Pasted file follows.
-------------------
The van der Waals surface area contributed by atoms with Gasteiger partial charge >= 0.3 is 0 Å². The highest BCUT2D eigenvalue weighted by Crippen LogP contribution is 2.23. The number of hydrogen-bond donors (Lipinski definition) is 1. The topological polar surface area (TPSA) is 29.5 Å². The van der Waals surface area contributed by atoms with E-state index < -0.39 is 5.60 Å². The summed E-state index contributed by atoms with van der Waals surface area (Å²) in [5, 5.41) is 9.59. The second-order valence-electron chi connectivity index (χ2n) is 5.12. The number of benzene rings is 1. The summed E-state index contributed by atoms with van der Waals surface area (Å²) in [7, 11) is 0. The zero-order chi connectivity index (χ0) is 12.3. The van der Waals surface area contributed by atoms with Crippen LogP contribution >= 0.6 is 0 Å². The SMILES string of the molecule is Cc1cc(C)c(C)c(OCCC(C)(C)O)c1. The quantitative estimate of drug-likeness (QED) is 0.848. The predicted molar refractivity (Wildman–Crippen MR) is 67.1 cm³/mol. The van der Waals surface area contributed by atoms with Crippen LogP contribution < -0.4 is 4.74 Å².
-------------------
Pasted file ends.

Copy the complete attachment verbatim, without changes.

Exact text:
The van der Waals surface area contributed by atoms with Gasteiger partial charge >= 0.3 is 0 Å². The highest BCUT2D eigenvalue weighted by Crippen LogP contribution is 2.23. The number of hydrogen-bond donors (Lipinski definition) is 1. The topological polar surface area (TPSA) is 29.5 Å². The van der Waals surface area contributed by atoms with E-state index < -0.39 is 5.60 Å². The summed E-state index contributed by atoms with van der Waals surface area (Å²) in [5, 5.41) is 9.59. The second-order valence-electron chi connectivity index (χ2n) is 5.12. The number of benzene rings is 1. The summed E-state index contributed by atoms with van der Waals surface area (Å²) in [7, 11) is 0. The zero-order chi connectivity index (χ0) is 12.3. The van der Waals surface area contributed by atoms with Crippen LogP contribution >= 0.6 is 0 Å². The SMILES string of the molecule is Cc1cc(C)c(C)c(OCCC(C)(C)O)c1. The quantitative estimate of drug-likeness (QED) is 0.848. The predicted molar refractivity (Wildman–Crippen MR) is 67.1 cm³/mol. The van der Waals surface area contributed by atoms with Crippen LogP contribution < -0.4 is 4.74 Å².